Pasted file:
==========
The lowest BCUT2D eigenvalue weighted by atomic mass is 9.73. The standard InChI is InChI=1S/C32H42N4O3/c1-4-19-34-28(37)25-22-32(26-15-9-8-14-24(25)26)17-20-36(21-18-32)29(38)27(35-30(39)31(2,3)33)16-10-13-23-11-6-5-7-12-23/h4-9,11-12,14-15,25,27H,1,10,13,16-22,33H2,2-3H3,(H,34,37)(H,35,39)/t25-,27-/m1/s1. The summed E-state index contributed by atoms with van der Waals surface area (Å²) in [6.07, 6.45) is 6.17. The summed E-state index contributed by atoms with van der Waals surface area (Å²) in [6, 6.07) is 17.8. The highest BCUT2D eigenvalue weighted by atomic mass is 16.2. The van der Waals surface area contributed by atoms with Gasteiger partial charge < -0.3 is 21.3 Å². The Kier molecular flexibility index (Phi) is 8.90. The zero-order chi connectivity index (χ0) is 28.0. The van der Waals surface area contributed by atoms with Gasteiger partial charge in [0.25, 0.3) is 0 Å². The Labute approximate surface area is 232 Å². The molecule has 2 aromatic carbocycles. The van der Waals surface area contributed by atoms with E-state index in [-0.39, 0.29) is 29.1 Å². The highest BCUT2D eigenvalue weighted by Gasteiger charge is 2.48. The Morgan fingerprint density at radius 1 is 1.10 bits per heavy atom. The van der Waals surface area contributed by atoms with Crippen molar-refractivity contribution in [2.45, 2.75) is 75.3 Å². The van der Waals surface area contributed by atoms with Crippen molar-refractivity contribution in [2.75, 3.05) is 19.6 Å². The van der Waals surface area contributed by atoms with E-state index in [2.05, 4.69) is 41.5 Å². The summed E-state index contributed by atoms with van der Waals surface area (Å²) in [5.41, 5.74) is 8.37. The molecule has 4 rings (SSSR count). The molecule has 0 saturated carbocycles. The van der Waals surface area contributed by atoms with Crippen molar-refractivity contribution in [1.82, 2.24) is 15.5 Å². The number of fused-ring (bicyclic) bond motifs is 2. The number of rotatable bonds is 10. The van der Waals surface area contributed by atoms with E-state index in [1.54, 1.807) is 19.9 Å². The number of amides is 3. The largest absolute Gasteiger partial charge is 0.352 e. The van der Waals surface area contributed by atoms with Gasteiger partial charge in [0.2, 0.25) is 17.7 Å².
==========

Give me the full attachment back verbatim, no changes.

The lowest BCUT2D eigenvalue weighted by atomic mass is 9.73. The standard InChI is InChI=1S/C32H42N4O3/c1-4-19-34-28(37)25-22-32(26-15-9-8-14-24(25)26)17-20-36(21-18-32)29(38)27(35-30(39)31(2,3)33)16-10-13-23-11-6-5-7-12-23/h4-9,11-12,14-15,25,27H,1,10,13,16-22,33H2,2-3H3,(H,34,37)(H,35,39)/t25-,27-/m1/s1. The summed E-state index contributed by atoms with van der Waals surface area (Å²) in [6.07, 6.45) is 6.17. The summed E-state index contributed by atoms with van der Waals surface area (Å²) in [6, 6.07) is 17.8. The highest BCUT2D eigenvalue weighted by atomic mass is 16.2. The van der Waals surface area contributed by atoms with Gasteiger partial charge < -0.3 is 21.3 Å². The Kier molecular flexibility index (Phi) is 8.90. The zero-order chi connectivity index (χ0) is 28.0. The van der Waals surface area contributed by atoms with Gasteiger partial charge in [0.25, 0.3) is 0 Å². The Labute approximate surface area is 232 Å². The molecule has 2 aromatic carbocycles. The van der Waals surface area contributed by atoms with E-state index in [-0.39, 0.29) is 29.1 Å². The highest BCUT2D eigenvalue weighted by Gasteiger charge is 2.48. The Morgan fingerprint density at radius 1 is 1.10 bits per heavy atom. The van der Waals surface area contributed by atoms with Crippen molar-refractivity contribution in [2.45, 2.75) is 75.3 Å². The van der Waals surface area contributed by atoms with Crippen molar-refractivity contribution in [2.75, 3.05) is 19.6 Å². The van der Waals surface area contributed by atoms with E-state index in [2.05, 4.69) is 41.5 Å². The summed E-state index contributed by atoms with van der Waals surface area (Å²) in [5.41, 5.74) is 8.37. The molecule has 4 rings (SSSR count). The molecule has 0 saturated carbocycles. The van der Waals surface area contributed by atoms with Crippen molar-refractivity contribution in [1.82, 2.24) is 15.5 Å². The number of fused-ring (bicyclic) bond motifs is 2. The number of rotatable bonds is 10. The van der Waals surface area contributed by atoms with E-state index in [1.54, 1.807) is 19.9 Å². The number of amides is 3. The largest absolute Gasteiger partial charge is 0.352 e. The van der Waals surface area contributed by atoms with Gasteiger partial charge in [0.2, 0.25) is 17.7 Å².